With a touch on the pedal so light you don’t even feel the woosh, Panah Panahi, son of Iranian auteur Jafar Panahi, goes instantaneously from zero to 60 with his debut feature, “Hit the Road.” Doubly surprising, he does it repeatedly within the film too, from scene to scene — and within scenes, from moment to moment — accelerating and decelerating so abruptly, switching moods like gears, like radio stations, that by the end we should be rattling around inside, carsick, dying to get out. Instead, its 93 minutes whip by so airily, it’s possible not to realize how much you’ve learned to love the family whose road trip you’ve shared in, until the credits roll and you immediately start to miss them.
“Hit the Road,” again like its director, works from a standing start. The car — which we learn is a borrowed vehicle — has pulled in by the side of the road while its occupants rest and its driver stretches. We can’t know it yet, but there is subtle foreshadowing in who is inside the car, dozing or drowsing, and who is outside, looking in, drumming fingers on the rear window at the family dog, watching the others with an unreadable but notably tender expression. Arranged and observed like this, it feels like the kind of nothing moment that springs to mind in times of homesickness, as opposed to any more considered or rehearsed farewell, such as the one in which, as we presently learn, this journey is meant to end.
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We don’t get to know these characters by name so much as by their relative positions within the family constellation, and within the car. Up front, we have Mom (Pantea Panahiha), perhaps the clan’s pole star, though also the most demonstrative and expressive character, with moods that pass across her lovely face like changing landscapes. Beside her sits her elder son (Amin Simiar), pensive and quiet, except in one beautifully observed conversation with his shaggy, bearlike Dad (Hassan Madjooni), who sits in the back with his right leg in a tatty cast sticking through the gap between the front seats. Ostensibly beside him, but really pinging around the car like a pinball is the younger son (instant superstar Rayan Sarlak), nicknamed “Monkey the Second” by Dad, whose irrepressible, bendy, explosive energy gives the film its anarchic spirit. And right in the back, there’s Jessy, the family dog, whose late-stage illness is one of the secrets being kept from the little boy.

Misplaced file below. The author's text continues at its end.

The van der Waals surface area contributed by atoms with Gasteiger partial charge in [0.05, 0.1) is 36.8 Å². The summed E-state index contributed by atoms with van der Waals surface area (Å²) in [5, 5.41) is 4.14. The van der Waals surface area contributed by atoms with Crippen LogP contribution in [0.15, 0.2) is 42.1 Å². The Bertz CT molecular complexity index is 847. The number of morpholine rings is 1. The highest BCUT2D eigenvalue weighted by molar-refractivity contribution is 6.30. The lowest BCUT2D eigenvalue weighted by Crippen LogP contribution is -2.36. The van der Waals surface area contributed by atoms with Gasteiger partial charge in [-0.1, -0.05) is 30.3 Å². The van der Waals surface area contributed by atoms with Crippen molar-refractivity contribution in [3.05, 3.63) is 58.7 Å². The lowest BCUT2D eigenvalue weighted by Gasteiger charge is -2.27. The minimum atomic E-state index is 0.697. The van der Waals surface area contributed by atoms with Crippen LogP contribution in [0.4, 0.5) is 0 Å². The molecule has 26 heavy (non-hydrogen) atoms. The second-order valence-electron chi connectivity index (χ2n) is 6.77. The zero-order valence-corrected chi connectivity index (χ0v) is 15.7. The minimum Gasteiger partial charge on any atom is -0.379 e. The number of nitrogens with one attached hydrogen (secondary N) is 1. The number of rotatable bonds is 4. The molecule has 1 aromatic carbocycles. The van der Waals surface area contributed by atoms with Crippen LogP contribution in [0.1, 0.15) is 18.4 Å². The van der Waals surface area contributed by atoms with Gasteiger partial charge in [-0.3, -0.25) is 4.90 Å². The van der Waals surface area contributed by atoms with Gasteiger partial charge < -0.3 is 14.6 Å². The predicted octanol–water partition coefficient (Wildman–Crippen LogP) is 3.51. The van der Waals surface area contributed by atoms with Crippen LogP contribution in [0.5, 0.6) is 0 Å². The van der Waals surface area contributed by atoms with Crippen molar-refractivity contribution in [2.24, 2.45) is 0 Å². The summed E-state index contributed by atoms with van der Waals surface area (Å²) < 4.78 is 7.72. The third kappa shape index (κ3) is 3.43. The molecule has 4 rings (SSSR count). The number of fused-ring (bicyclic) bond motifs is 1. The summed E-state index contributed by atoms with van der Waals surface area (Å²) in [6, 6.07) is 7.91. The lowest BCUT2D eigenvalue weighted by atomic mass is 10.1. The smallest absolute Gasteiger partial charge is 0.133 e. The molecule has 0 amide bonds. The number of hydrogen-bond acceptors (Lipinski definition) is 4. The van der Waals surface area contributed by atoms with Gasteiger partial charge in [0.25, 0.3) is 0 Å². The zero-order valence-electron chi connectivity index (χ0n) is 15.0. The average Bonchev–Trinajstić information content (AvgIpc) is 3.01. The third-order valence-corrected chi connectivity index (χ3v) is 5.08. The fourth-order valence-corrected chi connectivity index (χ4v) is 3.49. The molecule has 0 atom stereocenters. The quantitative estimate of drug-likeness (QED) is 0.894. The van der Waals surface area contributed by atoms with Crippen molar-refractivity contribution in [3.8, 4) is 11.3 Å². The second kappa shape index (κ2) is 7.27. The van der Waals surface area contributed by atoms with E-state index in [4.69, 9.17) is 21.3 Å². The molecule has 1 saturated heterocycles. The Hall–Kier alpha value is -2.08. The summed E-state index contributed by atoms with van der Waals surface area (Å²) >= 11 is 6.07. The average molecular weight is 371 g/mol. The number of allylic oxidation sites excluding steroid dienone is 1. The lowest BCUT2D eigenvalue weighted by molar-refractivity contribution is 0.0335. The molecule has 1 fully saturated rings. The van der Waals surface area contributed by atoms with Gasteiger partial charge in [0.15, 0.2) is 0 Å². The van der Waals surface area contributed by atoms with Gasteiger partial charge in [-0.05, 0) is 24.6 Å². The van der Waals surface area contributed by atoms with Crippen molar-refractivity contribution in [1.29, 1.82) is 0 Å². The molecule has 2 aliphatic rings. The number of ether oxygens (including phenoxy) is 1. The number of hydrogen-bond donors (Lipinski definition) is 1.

Another secret, only ever partially revealed, is the actual reason for the journey, which is a melancholy and perhaps even dangerous one, that justifies Mom’s fear at one point that they are being followed — paranoia further borne out when the messenger they’ve arranged to meet turns out to be a horror-movie-style motorcyclist wearing a crudely fashioned burlap sack as a mask. But the younger boy punctures the fearfulness of the encounter by cheerily observing how he looks like The Scarecrow from the Batman films, just as later, at a moment of maximal potential sorrow, he will look up at us directly and with absurdly perfect rhythm, lip sync to the crooning strains of an old Iranian pop song.
Movie and pop love is evident throughout “Hit the Road.” Dad is reduced to helpless gales of laughter imagining the drop in resale value on a scratched Batmobile. “2001: A Space Odyssey” crops up directly and then obliquely, in a lovely surreal flourish when, wrapped in a foil sleeping bag while tinkling music plays stars into being on the grass all around, suddenly Dad and child are not father and son but astronaut and star-child, lashed together but lost in space. It’s an overtly magical moment, but Amin Jafari’s unobtrusively gorgeous camerawork can find wonder in much more prosaic scenes too.
But then, there is lovely concert here between all the departments, orchestrated by Panahi so that editors Ashkan Mehri and Amir Etminan are sometimes expressively restrained, as when one of Jafari’s long takes curls around the interior space taking in several of those spectacular hairpin shifts in Panahiha’s performance, as Mom goes from laughter to tears to shouts of exultation to grimaces of pain, a bravura actor’s exercise that never feels like one. And the editing can also be bold, as when a long, grief-stricken glance between Mom and Dad snaps like the end of a hypnosis spell into an unbelievably joyous shot of Monkey the Second with his head out of the sun roof as the car speeds across a cracked desert.
Shades of Panahi Sr. exist in the film’s loopy humor. Abbas Kiarostami, for whom Pahani fils worked as assistant, hovers fondly in the dazzling, often heartbreaking use of extreme wide shots. Both these Iranian elders are known for their car-based filmmaking. And yet, like this extraordinary, ordinary family, latticed together by love yet supremely alive in their own individual hearts, Panah Panahi is not just part of a tradition, but his own filmmaker, finding new resonances in territory so familiar its power to surprise should have been thoroughly exhausted by now, but that here feels like a whole new universe.
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